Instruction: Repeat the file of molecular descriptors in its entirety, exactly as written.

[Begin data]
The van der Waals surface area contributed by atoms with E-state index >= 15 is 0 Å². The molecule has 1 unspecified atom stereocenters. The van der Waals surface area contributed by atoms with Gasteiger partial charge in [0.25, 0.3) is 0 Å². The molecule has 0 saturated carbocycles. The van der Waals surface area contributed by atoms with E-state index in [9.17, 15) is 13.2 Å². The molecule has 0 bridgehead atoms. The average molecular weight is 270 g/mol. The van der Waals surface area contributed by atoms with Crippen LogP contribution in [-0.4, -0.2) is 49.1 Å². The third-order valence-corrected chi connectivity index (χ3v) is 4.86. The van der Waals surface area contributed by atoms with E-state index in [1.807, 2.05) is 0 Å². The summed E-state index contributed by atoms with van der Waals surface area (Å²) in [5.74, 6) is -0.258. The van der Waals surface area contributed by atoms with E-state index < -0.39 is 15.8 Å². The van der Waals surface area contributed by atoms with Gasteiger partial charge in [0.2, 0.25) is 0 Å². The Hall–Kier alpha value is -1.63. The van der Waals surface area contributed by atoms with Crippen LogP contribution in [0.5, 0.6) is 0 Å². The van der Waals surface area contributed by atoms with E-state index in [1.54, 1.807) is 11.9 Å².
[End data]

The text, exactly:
The van der Waals surface area contributed by atoms with E-state index >= 15 is 0 Å². The molecule has 1 unspecified atom stereocenters. The van der Waals surface area contributed by atoms with Gasteiger partial charge in [0.25, 0.3) is 0 Å². The molecule has 0 saturated carbocycles. The van der Waals surface area contributed by atoms with E-state index in [9.17, 15) is 13.2 Å². The molecule has 0 bridgehead atoms. The average molecular weight is 270 g/mol. The van der Waals surface area contributed by atoms with Crippen LogP contribution in [-0.4, -0.2) is 49.1 Å². The third-order valence-corrected chi connectivity index (χ3v) is 4.86. The van der Waals surface area contributed by atoms with E-state index in [1.807, 2.05) is 0 Å². The summed E-state index contributed by atoms with van der Waals surface area (Å²) in [5.74, 6) is -0.258. The van der Waals surface area contributed by atoms with E-state index < -0.39 is 15.8 Å². The van der Waals surface area contributed by atoms with Gasteiger partial charge in [0.2, 0.25) is 0 Å². The Hall–Kier alpha value is -1.63. The van der Waals surface area contributed by atoms with Crippen LogP contribution in [0.5, 0.6) is 0 Å². The van der Waals surface area contributed by atoms with E-state index in [1.54, 1.807) is 11.9 Å².